The Resurrection of our Lord: Jesus is Victorious Over Death and the Grave

Lessons: Job 19:23-27, 1 Cor. 15:51-57, Mark 16:1-8
Hymns: LSB 457, 488, 458, 461, 467, 478

      Grace, mercy, and peace to you from God our Father and our Lord and Savior, Jesus Christ. Amen.

      Christ is risen!  He is risen indeed.  Alleluia!

      On Good Friday, God the Son died. Jesus shed His innocent Blood on our behalf. It was the payment of justice God required for sin. As the Suffering Servant, Jesus earned salvation for all people.

      His life was not intended to end in death. The Old Testament prophesied His resurrection. Jesus also prophesied His resurrection as He told His disciples several times that He would rise from the dead.

      And Jesus did just that. No sealed-up tombstone, no power of darkness, no Devil, no death, no Hell could keep Jesus in the grave. As the angel announced to the women, He is no longer dead and He is not in the tomb, but He is risen, just as He promised.

      When we go out to the cemetery to bury our loved ones, it seems so final. Our last act of love is to accompany the body to the grave. When a person is baptized, his body becomes the temple of the Holy Spirit. He is marked as God’s, created by God, and given new life in Christ. But due to the wages of sin, death still lingers over us. When we die, our souls separate from our bodies and our souls go to be with the Lord. We place in the grave that temple of the Holy Spirit, the body of those whom Jesus redeemed. During the Committal, the pastor declares, “May God the Father who created this body; may God the Son, who by His blood redeemed this body; may God the Holy Spirit, who by Holy Baptism sanctified this body to be His temple, keep these remains to the day of the resurrection of all flesh.” The souls of our loved ones who have gone before us in Christ are living. They are with our Triune God in Heaven. They are in bliss.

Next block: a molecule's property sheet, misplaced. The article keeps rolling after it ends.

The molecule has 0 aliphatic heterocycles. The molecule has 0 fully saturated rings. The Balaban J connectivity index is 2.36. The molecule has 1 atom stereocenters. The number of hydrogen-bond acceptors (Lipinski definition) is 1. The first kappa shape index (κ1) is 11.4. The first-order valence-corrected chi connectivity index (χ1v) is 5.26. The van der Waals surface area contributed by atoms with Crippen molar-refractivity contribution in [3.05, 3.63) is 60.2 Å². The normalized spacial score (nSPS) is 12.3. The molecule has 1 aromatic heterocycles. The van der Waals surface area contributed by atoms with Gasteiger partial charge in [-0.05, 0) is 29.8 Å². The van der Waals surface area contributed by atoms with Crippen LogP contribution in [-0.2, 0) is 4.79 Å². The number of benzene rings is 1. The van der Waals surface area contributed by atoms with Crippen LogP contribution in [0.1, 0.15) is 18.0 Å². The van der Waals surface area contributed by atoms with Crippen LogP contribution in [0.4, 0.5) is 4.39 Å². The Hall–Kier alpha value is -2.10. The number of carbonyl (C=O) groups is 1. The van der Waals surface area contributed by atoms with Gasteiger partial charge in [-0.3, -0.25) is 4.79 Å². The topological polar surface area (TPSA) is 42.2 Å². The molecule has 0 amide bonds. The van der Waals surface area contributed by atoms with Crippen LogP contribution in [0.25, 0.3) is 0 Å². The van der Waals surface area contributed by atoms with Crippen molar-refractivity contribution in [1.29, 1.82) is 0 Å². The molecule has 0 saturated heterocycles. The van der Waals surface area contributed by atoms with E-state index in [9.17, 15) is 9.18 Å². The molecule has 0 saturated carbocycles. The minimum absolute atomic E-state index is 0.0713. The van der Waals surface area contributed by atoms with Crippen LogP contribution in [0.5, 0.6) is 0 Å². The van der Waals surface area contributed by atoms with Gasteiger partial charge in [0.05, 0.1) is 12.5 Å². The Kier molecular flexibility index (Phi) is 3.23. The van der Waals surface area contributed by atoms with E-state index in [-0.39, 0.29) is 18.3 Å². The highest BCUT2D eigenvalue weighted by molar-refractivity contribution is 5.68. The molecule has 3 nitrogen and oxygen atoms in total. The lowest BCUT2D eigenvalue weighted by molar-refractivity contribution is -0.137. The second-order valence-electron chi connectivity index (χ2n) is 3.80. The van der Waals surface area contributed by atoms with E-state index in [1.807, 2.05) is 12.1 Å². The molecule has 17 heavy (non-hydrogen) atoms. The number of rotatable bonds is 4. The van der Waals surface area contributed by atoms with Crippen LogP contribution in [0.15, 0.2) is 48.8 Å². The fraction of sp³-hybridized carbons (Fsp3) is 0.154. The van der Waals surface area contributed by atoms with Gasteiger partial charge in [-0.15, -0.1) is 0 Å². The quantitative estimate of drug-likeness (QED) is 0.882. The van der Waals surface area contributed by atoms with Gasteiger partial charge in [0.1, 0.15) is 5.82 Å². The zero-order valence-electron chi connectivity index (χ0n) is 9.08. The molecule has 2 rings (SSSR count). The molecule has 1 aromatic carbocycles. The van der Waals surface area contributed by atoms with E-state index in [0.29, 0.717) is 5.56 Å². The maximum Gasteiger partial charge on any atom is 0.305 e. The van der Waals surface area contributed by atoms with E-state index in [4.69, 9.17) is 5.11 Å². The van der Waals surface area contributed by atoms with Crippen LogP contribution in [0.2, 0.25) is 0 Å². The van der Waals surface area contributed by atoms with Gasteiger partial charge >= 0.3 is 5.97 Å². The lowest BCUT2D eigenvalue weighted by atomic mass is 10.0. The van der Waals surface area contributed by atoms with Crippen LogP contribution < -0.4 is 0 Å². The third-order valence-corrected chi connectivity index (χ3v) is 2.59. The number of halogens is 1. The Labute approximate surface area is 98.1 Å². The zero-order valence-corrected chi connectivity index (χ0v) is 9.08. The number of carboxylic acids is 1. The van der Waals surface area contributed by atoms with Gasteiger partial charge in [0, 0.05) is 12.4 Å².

The women, very early in the morning, went to the tomb to anoint the Body of Jesus with spices. Everything happened so quickly on Friday. Jesus was found guilty of death (even though He was innocent). He was mocked, insulted, spit upon, whipped to a pulp, nailed to a cross, and crucified. There had been darkness over the land. And because the Sabbath rest began at sundown, there was no time to properly bury Jesus. He was quickly taken down from the cross and carefully placed in a brand-new tomb owned by Joseph of Arimathea. Nicodemus brought spices and they wrapped Jesus in linen strips, as was the custom of the Jews. The women watched where Jesus was laid so that, once the Sabbath rest ended, they could finish giving their loved One a proper burial. It was the least they could do for a Man whom they loved so much.